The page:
Biggest surprise: Easy. Nick Foles. He started six games as a rookie in 2012, winning one of them and pretty much disappearing amid the debris of a 4-12 season. He seemed like a terrible fit for new coach Chip Kelly's offense, especially in contrast to the mobile Michael Vick. When Vick pulled a hamstring, Foles seized the starting job with epic numbers: 119.2 passer rating (third best all time), 27 touchdowns and two interceptions (best ratio ever). Foles won eight of his 10 starts and led the Eagles to the NFC East championship. Anyone who says they saw Foles' season coming is fibbing.

Biggest disappointment: The outcome of Saturday night's playoff game against New Orleans -- which says something about how thoroughly Kelly changed the culture here. No one expected the Eagles to win their division and reach the playoffs, but once they did, plenty of people expected them to win the first-round home game. But LeSean McCoy, the NFL's leading rusher, didn't have his best game, and the Saints caught the Eagles off guard by running the ball so much themselves. The Eagles appeared capable of beating almost anyone, including the Saints, which made the loss hard to swallow.

Biggest need: Defensive difference-makers, especially in the secondary. The cornerbacks were solid and improved steadily by season's end, but a shutdown corner or legitimate playmaking safety would help a lot. A close second would be a pass-rushing threat, preferably from the outside. Trent Cole had a good year making the transition from defensive end to linebacker, but he's not going to play forever. Funny: For the midseason version of this, I listed quarterback as the biggest need. That's how shocking Foles' performance was.

Team MVP: LeSean McCoy led the NFL in rushing and in total yards from scrimmage, setting Eagles franchise records in both categories. No one could argue with you if you named McCoy MVP of the team, or even of the NFC. But McCoy was the running back when the Eagles were 3-5 at the midway point. It wasn't until Foles took over the starting quarterback spot that the Eagles began winning games. That seems like the very definition of "most valuable." Nevertheless, the Eagles' first NFL rushing title since Steve Van Buren probably earns McCoy the team MVP award.


LeSean McCoyHoward Smith/USA TODAY SportsLeSean McCoy, right, gained 217 yards Sunday, setting a new single-game team rushing record.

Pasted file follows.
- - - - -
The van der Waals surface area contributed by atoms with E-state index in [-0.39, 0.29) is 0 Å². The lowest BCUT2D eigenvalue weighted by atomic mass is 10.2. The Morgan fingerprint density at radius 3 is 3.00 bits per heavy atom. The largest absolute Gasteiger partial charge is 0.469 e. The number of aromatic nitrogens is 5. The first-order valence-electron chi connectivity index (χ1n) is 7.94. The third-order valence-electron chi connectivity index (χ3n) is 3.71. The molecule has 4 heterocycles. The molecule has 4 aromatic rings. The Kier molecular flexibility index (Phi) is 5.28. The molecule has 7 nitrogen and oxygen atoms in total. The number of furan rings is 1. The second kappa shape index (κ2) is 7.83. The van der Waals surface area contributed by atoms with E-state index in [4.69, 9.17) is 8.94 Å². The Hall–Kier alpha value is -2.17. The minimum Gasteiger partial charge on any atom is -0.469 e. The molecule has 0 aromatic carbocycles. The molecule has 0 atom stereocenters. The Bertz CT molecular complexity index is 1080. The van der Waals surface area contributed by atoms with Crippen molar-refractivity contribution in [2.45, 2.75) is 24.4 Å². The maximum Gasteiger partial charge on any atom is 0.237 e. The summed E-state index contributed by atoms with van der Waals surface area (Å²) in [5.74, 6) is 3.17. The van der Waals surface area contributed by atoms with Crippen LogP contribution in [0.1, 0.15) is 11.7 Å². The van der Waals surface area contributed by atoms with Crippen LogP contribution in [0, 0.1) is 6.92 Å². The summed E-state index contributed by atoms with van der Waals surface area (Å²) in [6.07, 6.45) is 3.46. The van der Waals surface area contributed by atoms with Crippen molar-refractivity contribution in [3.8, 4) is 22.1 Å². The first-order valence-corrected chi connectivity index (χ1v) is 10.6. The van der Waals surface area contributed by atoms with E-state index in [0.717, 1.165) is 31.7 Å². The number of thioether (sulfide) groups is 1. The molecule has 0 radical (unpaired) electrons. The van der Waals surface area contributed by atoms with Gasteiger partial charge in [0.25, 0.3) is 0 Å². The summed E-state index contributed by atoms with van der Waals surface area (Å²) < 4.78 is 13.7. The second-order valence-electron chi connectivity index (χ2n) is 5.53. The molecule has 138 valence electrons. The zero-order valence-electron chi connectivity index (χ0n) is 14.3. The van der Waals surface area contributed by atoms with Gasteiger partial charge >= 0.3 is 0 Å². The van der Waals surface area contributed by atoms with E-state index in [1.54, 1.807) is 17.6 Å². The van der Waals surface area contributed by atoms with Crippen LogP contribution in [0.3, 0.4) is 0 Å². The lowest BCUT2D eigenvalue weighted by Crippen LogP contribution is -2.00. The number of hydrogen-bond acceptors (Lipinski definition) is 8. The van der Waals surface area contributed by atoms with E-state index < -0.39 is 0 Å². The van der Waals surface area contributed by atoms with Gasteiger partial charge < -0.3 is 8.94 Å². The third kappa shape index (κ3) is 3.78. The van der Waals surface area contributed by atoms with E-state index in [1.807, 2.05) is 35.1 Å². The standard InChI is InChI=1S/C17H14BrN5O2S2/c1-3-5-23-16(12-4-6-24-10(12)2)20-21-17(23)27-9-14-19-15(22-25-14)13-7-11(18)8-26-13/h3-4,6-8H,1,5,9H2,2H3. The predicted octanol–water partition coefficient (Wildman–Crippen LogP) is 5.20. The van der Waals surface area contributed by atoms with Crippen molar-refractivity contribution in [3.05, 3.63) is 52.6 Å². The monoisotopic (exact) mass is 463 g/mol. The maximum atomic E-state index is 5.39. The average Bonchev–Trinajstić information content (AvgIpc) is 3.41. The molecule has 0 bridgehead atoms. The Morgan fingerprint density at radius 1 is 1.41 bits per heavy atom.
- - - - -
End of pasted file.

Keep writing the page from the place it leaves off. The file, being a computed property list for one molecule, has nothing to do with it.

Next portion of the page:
PHILADELPHIA -- Whether you're Chip Kelly or Bode Miller, the best way to handle 3 1/2 inches of fresh snow is the same.

Go downhill. Fast.

The Eagles weren't able to build a freestyle course in time for Sunday's game against the Detroit Lions. But they were able to turn running back LeSean McCoy loose, letting him freestyle his way to a franchise-record 217 rushing yards -- including game-changing touchdown runs of 40 and 57 yards.

"It was very tough, especially with this defense, to go lateral," Kelly said. "We learned with the weather that it was very difficult to go lateral. We felt like we had to get a downhill game going."

In football talk, of course, that means running straight ahead rather than skiing down a slope. The problem here was that the Lions' defensive line, with Ndamukong Suh and Nick Fairley in the middle, is very good against the run. The Lions had held their past six opponents to fewer than 70 total rushing yards.

The Eagles ran for 299 yards Sunday -- 244 of them after halftime. McCoy ran for 148 yards and both touchdowns in the fourth quarter.

He regained the NFL rushing lead from Adrian Peterson, who was injured Sunday. McCoy has 1,305 rushing yards on the season.

"He's obviously a great player," wide receiver DeSean Jackson said. "He's done great things in this offense. As long as I have known him, he's been doing great things. It's a blessing to have that guy on our team."

Listening to his teammates marvel, you'd think McCoy can walk on water. In this game, he did. It was frozen, which made McCoy's cuts and moves that much more impressive.

"It was insane," tight end Brent Celek said. "Sometimes it felt like there were eight inches of snow out there. When you would step, you wouldn't be touching the grass. The fact that he was doing that, it's insane."